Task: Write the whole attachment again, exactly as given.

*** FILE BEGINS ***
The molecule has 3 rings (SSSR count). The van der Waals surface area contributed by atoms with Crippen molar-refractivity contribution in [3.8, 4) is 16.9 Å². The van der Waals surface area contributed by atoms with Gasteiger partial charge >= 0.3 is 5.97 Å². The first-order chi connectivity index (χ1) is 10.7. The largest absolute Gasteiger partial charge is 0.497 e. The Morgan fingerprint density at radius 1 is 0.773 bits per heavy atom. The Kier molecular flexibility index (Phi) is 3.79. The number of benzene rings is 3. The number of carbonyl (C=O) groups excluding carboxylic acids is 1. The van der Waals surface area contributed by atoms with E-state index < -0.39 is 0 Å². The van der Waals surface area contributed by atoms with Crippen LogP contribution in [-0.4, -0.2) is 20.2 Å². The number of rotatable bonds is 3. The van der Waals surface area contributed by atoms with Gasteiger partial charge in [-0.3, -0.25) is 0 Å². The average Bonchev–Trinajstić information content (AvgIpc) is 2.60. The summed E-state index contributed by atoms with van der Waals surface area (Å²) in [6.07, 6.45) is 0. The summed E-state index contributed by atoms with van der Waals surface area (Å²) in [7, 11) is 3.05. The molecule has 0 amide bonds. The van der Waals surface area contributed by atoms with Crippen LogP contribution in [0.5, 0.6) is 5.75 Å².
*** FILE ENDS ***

The molecule has 3 rings (SSSR count). The van der Waals surface area contributed by atoms with Crippen molar-refractivity contribution in [3.8, 4) is 16.9 Å². The van der Waals surface area contributed by atoms with Gasteiger partial charge >= 0.3 is 5.97 Å². The first-order chi connectivity index (χ1) is 10.7. The largest absolute Gasteiger partial charge is 0.497 e. The Morgan fingerprint density at radius 1 is 0.773 bits per heavy atom. The Kier molecular flexibility index (Phi) is 3.79. The number of benzene rings is 3. The number of carbonyl (C=O) groups excluding carboxylic acids is 1. The van der Waals surface area contributed by atoms with E-state index < -0.39 is 0 Å². The van der Waals surface area contributed by atoms with Crippen LogP contribution in [-0.4, -0.2) is 20.2 Å². The number of rotatable bonds is 3. The van der Waals surface area contributed by atoms with Gasteiger partial charge in [-0.3, -0.25) is 0 Å². The average Bonchev–Trinajstić information content (AvgIpc) is 2.60. The summed E-state index contributed by atoms with van der Waals surface area (Å²) in [6.07, 6.45) is 0. The summed E-state index contributed by atoms with van der Waals surface area (Å²) in [7, 11) is 3.05. The molecule has 0 amide bonds. The van der Waals surface area contributed by atoms with Crippen LogP contribution in [0.5, 0.6) is 5.75 Å².